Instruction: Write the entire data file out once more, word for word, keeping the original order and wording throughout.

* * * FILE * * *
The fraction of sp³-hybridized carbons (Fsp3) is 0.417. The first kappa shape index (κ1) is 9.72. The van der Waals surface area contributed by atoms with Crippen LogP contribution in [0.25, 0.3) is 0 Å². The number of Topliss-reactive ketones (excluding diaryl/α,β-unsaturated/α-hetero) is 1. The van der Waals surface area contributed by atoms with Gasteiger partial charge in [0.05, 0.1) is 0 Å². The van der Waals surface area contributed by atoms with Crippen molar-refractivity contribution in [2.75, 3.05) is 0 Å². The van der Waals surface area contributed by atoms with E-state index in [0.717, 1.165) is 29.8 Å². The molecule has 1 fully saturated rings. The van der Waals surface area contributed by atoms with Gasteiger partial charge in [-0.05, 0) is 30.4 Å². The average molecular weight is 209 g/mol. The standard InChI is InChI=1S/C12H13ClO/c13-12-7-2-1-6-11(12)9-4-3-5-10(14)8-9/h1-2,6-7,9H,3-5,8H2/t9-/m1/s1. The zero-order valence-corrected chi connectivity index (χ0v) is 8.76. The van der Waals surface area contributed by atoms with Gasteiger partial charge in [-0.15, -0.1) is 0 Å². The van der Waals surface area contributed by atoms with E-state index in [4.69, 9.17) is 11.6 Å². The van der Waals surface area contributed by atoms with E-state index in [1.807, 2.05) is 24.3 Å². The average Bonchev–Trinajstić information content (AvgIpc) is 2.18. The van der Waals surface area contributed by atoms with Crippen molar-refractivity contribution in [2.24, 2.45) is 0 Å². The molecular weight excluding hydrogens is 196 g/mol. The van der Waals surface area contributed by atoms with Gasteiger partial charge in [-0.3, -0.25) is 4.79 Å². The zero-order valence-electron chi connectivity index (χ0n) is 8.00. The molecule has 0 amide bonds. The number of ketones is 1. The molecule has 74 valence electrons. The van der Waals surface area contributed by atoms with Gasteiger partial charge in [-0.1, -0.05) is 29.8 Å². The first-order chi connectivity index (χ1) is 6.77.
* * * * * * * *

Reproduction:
The fraction of sp³-hybridized carbons (Fsp3) is 0.417. The first kappa shape index (κ1) is 9.72. The van der Waals surface area contributed by atoms with Crippen LogP contribution in [0.25, 0.3) is 0 Å². The number of Topliss-reactive ketones (excluding diaryl/α,β-unsaturated/α-hetero) is 1. The van der Waals surface area contributed by atoms with Gasteiger partial charge in [0.05, 0.1) is 0 Å². The van der Waals surface area contributed by atoms with Crippen molar-refractivity contribution in [2.75, 3.05) is 0 Å². The van der Waals surface area contributed by atoms with E-state index in [0.717, 1.165) is 29.8 Å². The molecule has 1 fully saturated rings. The van der Waals surface area contributed by atoms with Gasteiger partial charge in [-0.05, 0) is 30.4 Å². The average molecular weight is 209 g/mol. The standard InChI is InChI=1S/C12H13ClO/c13-12-7-2-1-6-11(12)9-4-3-5-10(14)8-9/h1-2,6-7,9H,3-5,8H2/t9-/m1/s1. The zero-order valence-corrected chi connectivity index (χ0v) is 8.76. The van der Waals surface area contributed by atoms with Gasteiger partial charge in [-0.15, -0.1) is 0 Å². The van der Waals surface area contributed by atoms with E-state index in [4.69, 9.17) is 11.6 Å². The van der Waals surface area contributed by atoms with E-state index in [1.807, 2.05) is 24.3 Å². The average Bonchev–Trinajstić information content (AvgIpc) is 2.18. The van der Waals surface area contributed by atoms with Crippen molar-refractivity contribution in [2.24, 2.45) is 0 Å². The molecular weight excluding hydrogens is 196 g/mol. The van der Waals surface area contributed by atoms with Gasteiger partial charge in [-0.3, -0.25) is 4.79 Å². The zero-order valence-electron chi connectivity index (χ0n) is 8.00. The molecule has 0 amide bonds. The number of ketones is 1. The molecule has 74 valence electrons. The van der Waals surface area contributed by atoms with Gasteiger partial charge in [-0.1, -0.05) is 29.8 Å². The first-order chi connectivity index (χ1) is 6.77.